Wonder Woman #38 Another series that sees the first part of a new story kicking off, which means that, once again, this is a Friendly comic. And enjoyable to boot. 7/10

Titans #19 The Titans saved the world, but it almost went wrong. This issue starts dealing with the fallout, and it is Friendly. 7/10

 


That’s a wrap for this week folks. I’ll see you next time!

Preview: New Super-Man #19

New Super-Man #19

(W) Mariko Tamaki (A) Brent Peeples, Richard Friend (CA) Philip Tan
RATED T
In Shops: Jan 10, 2018
SRP: $3.99

“A Day in the Life”! The New Super-Man and Justice League of China changed the metahuman landscape of China forever, and Laney Lan has reported on their heroics since day one. But there’s more to Shanghai’s ace reporter than meets the eye, and when faced with turmoil in her own family, Laney’s commitment to reporting the truth will be tested like never before.

Preview: New Super-Man #18

New Super-Man #18

(W) Gene Luen Yang (A) Brent Peeples, Richard Friend, Scott Hanna (CA) Billy Tan
RATED T
In Shops: Dec 13, 2017
SRP: $3.99

“EQUILIBRIUM” finale! Kenan Kong and the Justice League of China have faced so many threats since their debut-but none so great as the forces All-Yang have unleashed! It will take all the New Super-Man of China has learned to defeat All-Yang and the demigod invasion of the west, and our young hero will face a choice: save the world, or save himself. Don’t miss this thrilling concluding chapter to see where this adventure ends-and where the next begins!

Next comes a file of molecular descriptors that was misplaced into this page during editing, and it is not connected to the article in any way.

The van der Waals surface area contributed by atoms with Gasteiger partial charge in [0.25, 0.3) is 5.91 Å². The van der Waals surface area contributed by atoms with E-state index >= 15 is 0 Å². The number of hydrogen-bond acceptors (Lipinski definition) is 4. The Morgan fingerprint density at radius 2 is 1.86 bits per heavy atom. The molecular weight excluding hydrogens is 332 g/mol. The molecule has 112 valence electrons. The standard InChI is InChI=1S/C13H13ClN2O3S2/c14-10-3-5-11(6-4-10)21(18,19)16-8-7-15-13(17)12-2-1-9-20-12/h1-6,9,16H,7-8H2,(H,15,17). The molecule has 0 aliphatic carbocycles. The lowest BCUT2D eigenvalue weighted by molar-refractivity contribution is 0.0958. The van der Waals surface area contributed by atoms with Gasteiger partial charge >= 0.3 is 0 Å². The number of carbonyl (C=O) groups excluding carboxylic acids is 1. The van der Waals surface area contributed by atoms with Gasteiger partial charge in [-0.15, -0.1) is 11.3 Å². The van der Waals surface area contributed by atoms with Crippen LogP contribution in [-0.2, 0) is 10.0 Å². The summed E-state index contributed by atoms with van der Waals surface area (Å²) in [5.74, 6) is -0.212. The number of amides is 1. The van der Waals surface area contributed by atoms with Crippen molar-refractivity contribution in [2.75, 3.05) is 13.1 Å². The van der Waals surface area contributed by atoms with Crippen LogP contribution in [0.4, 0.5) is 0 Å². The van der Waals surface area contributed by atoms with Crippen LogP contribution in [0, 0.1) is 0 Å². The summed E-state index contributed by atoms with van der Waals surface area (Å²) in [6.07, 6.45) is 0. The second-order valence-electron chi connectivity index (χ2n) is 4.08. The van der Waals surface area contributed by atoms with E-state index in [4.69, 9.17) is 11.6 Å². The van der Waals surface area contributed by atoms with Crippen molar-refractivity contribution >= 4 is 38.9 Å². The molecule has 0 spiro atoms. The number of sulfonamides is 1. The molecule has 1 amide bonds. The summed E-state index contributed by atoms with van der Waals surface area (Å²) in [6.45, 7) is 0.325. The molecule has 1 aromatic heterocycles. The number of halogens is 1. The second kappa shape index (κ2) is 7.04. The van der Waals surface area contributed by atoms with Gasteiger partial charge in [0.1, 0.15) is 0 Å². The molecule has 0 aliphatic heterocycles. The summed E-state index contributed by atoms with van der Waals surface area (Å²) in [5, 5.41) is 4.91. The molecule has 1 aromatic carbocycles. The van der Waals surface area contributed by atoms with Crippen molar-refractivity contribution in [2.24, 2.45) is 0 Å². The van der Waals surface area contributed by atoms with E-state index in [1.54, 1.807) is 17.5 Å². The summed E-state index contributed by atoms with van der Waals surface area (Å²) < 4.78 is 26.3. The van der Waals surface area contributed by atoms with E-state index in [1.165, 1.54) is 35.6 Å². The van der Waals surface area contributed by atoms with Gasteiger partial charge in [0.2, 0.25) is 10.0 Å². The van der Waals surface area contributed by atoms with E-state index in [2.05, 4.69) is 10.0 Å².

Preview: New Super-Man #17

New Super-Man #17

(W) Gene Luen Yang (A) Joe Lalich, Richard Friend (CA) Philip Tan
In Shops: Nov 08, 2017
SRP: $3.99

“Equilibrium” part three! The Justice League versus the Justice League of China! Kenan and Baixi arrive in America only to be confronted as invading foreign nationals! Fortunately the Justice League arrives to break up the scuffle…but what side are the American heroes on? The JLC need to convince the JL to help track down the artifact that will bring an end to All-Yang’s reign of terror on Shanghai before it’s too late!